Another reason I’m glad to be in the Constellation program

April 1st, 2008
 

Matt Sedensky of the AP says that the end of the Shuttle program could cost 8,000 jobs, almost all in the private sector:

More than 8,000 NASA contractor jobs in the nation’s manned space program could be eliminated after the space shuttle program is shut down in 2010, the agency said today.

The number of civil servants is expected to remain roughly the same, but dramatic job cuts are possible among private contractors as NASA transitions to the Constellation program, which is developing the next-generation vehicle and rockets to go to the moon and later to Mars.

Florida will be hit the hardest:

The bleakest forecast was issued for the flagship Kennedy Space Center at Cape Canaveral, Fla., where just 1,600 to 2,300 employees were expected to remain in 2011, a cut of up to 80 percent from its current 8,000 workers. The Michoud Assembly Facility near New Orleans was forecast to lose as many as 1,300 of its 1,900 jobs.

Houston is not going to get hit quite as hard, because many of the jobs that we do here are similar to jobs that will be required for Constellation, like flight planning and mission operations. Most of the jobs at KSC are very tightly tied to the Shuttle hardware and the craft itself. But we have a few people like that here in Houston.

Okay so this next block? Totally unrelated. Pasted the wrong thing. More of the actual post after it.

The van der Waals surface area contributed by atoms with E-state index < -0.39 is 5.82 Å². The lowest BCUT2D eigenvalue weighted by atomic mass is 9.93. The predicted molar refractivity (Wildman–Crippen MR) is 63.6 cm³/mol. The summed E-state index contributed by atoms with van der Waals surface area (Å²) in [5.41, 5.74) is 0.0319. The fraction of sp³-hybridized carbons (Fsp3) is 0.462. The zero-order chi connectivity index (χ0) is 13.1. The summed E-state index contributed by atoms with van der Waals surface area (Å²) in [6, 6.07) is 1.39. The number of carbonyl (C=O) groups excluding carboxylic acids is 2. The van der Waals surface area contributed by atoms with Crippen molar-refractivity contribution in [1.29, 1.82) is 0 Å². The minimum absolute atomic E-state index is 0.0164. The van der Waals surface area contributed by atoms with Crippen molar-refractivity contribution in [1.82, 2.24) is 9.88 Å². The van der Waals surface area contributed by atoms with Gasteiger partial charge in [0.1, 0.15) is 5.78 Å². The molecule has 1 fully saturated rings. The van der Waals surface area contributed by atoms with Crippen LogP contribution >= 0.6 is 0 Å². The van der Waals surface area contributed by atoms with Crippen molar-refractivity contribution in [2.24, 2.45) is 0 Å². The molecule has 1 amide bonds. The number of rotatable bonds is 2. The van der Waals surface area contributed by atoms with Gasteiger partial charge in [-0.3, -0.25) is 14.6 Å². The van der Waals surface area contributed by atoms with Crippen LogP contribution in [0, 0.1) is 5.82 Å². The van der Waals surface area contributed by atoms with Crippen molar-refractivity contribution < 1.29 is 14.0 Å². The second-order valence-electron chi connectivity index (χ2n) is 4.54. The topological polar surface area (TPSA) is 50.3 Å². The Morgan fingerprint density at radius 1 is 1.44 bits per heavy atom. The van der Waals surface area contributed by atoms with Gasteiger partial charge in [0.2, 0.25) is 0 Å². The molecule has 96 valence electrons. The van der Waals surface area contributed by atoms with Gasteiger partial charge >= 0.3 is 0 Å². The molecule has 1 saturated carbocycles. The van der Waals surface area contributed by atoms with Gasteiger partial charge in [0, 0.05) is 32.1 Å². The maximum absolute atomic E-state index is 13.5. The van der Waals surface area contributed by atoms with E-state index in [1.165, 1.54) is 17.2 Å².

I’m sure that many of the lost jobs will be those occupied by men and women already close to retirement, or already partially retired. I know a couple of people like that myself. But some of the jobs lost could be young people.

I was telling Wendy just yesterday that I saw a guy in the cafeteria, a guy whose job for at least the past ten years, maybe longer, has been in designing and maintaining the Shuttle GPCs, the General Purpose Computers that fly the shuttle during the most critical mission phases. Unfortunately for him, USA doesn’t have any work — that I know of — dealing with the onboard computers. That guy might be able to find a job with Honeywell in Arizona, or he might be able to find work around Houston, but it doesn’t look like he’ll be able to continue with USA even though he’s a talented and skilled hardware man.

And that’s too bad, even though the guy is a pompous ass.

We’ve known that things were going to change, and we knew it some time ago. But as we approach 2010, the last year for the Shuttle, the changes are no longer way off in some distant future. They’re just around the corner, and as that date gets closer, it’s really going to begin putting pressure on us. Even for those of us fortunate enough to have found a new home in Constellation, it’s likely to be a turbulent time.




One Response to “Another reason I’m glad to be in the Constellation program”

  1. Leigh Ann Says:

    I read this yesterday and didn’t post my comment, which was “Daddy and I were just talking about this today!”